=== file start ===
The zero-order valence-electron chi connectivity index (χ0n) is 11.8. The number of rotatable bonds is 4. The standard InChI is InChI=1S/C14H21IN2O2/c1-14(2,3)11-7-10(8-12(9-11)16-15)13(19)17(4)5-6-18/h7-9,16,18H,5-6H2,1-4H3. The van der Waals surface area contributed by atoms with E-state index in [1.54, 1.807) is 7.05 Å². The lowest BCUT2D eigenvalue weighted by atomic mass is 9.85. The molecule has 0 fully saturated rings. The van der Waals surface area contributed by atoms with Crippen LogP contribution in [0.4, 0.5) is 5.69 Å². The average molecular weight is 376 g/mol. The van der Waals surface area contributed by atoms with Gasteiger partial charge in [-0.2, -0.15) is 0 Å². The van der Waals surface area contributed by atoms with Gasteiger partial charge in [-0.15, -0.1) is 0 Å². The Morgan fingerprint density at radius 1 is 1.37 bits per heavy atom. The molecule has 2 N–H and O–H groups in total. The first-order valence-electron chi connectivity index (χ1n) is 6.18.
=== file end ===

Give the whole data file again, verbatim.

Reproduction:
The zero-order valence-electron chi connectivity index (χ0n) is 11.8. The number of rotatable bonds is 4. The standard InChI is InChI=1S/C14H21IN2O2/c1-14(2,3)11-7-10(8-12(9-11)16-15)13(19)17(4)5-6-18/h7-9,16,18H,5-6H2,1-4H3. The van der Waals surface area contributed by atoms with E-state index in [1.54, 1.807) is 7.05 Å². The lowest BCUT2D eigenvalue weighted by atomic mass is 9.85. The molecule has 0 fully saturated rings. The van der Waals surface area contributed by atoms with Crippen LogP contribution in [0.4, 0.5) is 5.69 Å². The average molecular weight is 376 g/mol. The van der Waals surface area contributed by atoms with Gasteiger partial charge in [-0.2, -0.15) is 0 Å². The van der Waals surface area contributed by atoms with Gasteiger partial charge in [-0.15, -0.1) is 0 Å². The Morgan fingerprint density at radius 1 is 1.37 bits per heavy atom. The molecule has 2 N–H and O–H groups in total. The first-order valence-electron chi connectivity index (χ1n) is 6.18.